I had the recent pleasure of going to London for a day. Unusually, this actually fell into the category of “business” and therefore required me to travel during “Peak Hours”.
The train I got on was the 7.39 to London, taking exactly 1 hour. Being a total noob, I stood at a random spot on the platform and mentally accused all of the commuters of being random for gathering at seemingly arbitrary spots down the platform. Of course, when the empty train arrived, I realised that these spots were where the doors on the train would be when it stopped.
So not being the first on the train meant I had to play that game where you look at the seating arrangements where you have six seats, three abreast and facing each other, with the middle spaces only being free, and wonder exactly how much you will piss everyone off if you attempt to sit there.
However, London Midland laid on a larger train, so I wondered down the platform until I happily found a nearly-empty carriage. I found myself beginning the journey in relative comfort, with leg room and everything.
I realised I was on a side of the train I never normally travel on. This helped me spot things that I don’t normally see on trips to London. For example, I was on a relatively fast train and during the latter half of the journey it thunders through many smaller stations. One of these stations I’d never seen before, and I doubt I’ll ever see again, as it seemed to be stuck in an era where everything was made of wood, and I’m fairly sure our brief 60mph visit completely levelled the place. There was also the station that didn’t appear to have any way onto it at all. No gates, carpark, nothing. The only sign of a town I saw was up high, where a bridge spanned the railway. It would appear the only way to leave that town is to hurl yourself 25 feet onto a concrete platform or possibly the 9:21 to Crewe.
The train got very crowded after Milton Keynes and Leighton Buzzard, and I was thankful for being tucked in a corner next to a window. I was in seat 3 of a 3 seat combination. Someone sat in-between me and the guy in seat 1. This didn’t half piss me off.
Commuting TO London is relatively easy. Of course, the fun really begins when you commute THROUGH London.
Travelling on the Underground during peak hours requires you to voluntarily strip yourself of anything that you would remotely call a “human right”. You even have to ignore the basic need to quench your own thirst, lest your abrupt hand movements clumsily knock someone on the arm, which in turn creates a spectacular assault-based domino effect that escalates in severity until the final person in the chain ends up losing an arm to a manic businessman with an iSword app on his phone.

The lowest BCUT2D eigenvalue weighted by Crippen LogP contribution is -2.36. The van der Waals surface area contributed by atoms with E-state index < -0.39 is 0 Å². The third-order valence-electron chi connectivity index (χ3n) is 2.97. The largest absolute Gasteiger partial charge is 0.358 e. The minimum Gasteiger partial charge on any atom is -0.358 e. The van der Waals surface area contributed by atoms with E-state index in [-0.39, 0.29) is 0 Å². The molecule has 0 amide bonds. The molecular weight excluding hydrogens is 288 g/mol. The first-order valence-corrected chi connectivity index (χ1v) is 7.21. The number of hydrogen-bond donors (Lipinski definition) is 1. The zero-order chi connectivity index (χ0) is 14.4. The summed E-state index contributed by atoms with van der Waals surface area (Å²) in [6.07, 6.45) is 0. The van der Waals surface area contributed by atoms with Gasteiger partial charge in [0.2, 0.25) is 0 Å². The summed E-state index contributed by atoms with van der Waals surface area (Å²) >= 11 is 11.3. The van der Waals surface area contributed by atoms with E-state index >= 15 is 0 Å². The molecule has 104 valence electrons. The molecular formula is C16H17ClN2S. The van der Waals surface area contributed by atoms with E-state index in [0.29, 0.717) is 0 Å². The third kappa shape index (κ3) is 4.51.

The first train from Euston was full. Actually, no it wasn’t full. It was crammed with the kind of precision and efficiency that made me wonder if I was witnessing a Guinness World Record attempt. There was absolutely no space left on it, and moments before the doors closed, someone tried to get on. They created space out of NO SPACE. Surely this guy needed to talk to Stephen Hawking. The doors closed and this guy was moulded into the curve that makes the side of a tube train. His neck looked particularly painful. By painful, I mean broken in about 4 places. But instead of hospital treatment, he sought out his phone and seemed to be unaware that he should be in any kind of discomfort.
The next train was marginally better, and I braved it. I somehow shuffled between all the spaces, like a coin being shoved into the rows of other coins on one of those pointless 10p machines at Megabowl, and found myself wrapped a bit awkwardly around the centre pole, like a partially melted curly-wurly around a chair leg.
A man bustled on with moments to spare and ended up close to me. He then proceeded to get out a newspaper (The Daily Mail). This was a defiant two-fingers up to the situation if ever I saw one. This guy was clearly thinking “this is MY 4 square centimetres of space and I’m going to bloody use it”. He may have imagined that he looked normal, but actually he was only able to read about 6 words at a time due to the paper practically being imprinted onto his retiners. Combined with the fact his other hand was dangling uselessly despite his arm being raised, and the comical lean due to one leg being thrown out for balance, he looked more like a right-wing Thunderbird puppet.
I had to get off at Embankment and change to the District Line. Commuters do not obey any laws when striding between trains. Nobody allows you to double back, and attempting to do so will result in a slow-motion multi-person pileup, at the end of which someone explodes violently. If you need to be over THERE and it means crossing a steadily moving flow of commuters, you just go for it, and sod them. This attitude worked in my favour, and it actually is the attitude you need to ever contemplate commuting in general. Bloody sod them.
Because that’s their attitude towards you, after all.
And I’ve grown not to care, because down in the London Underground the word “sorry” means little more than “pity me, for I dwell where THAR BE DRAGONS”. Nobody could give a shit, and if they did, they’d charge you £58.30 for it anyway.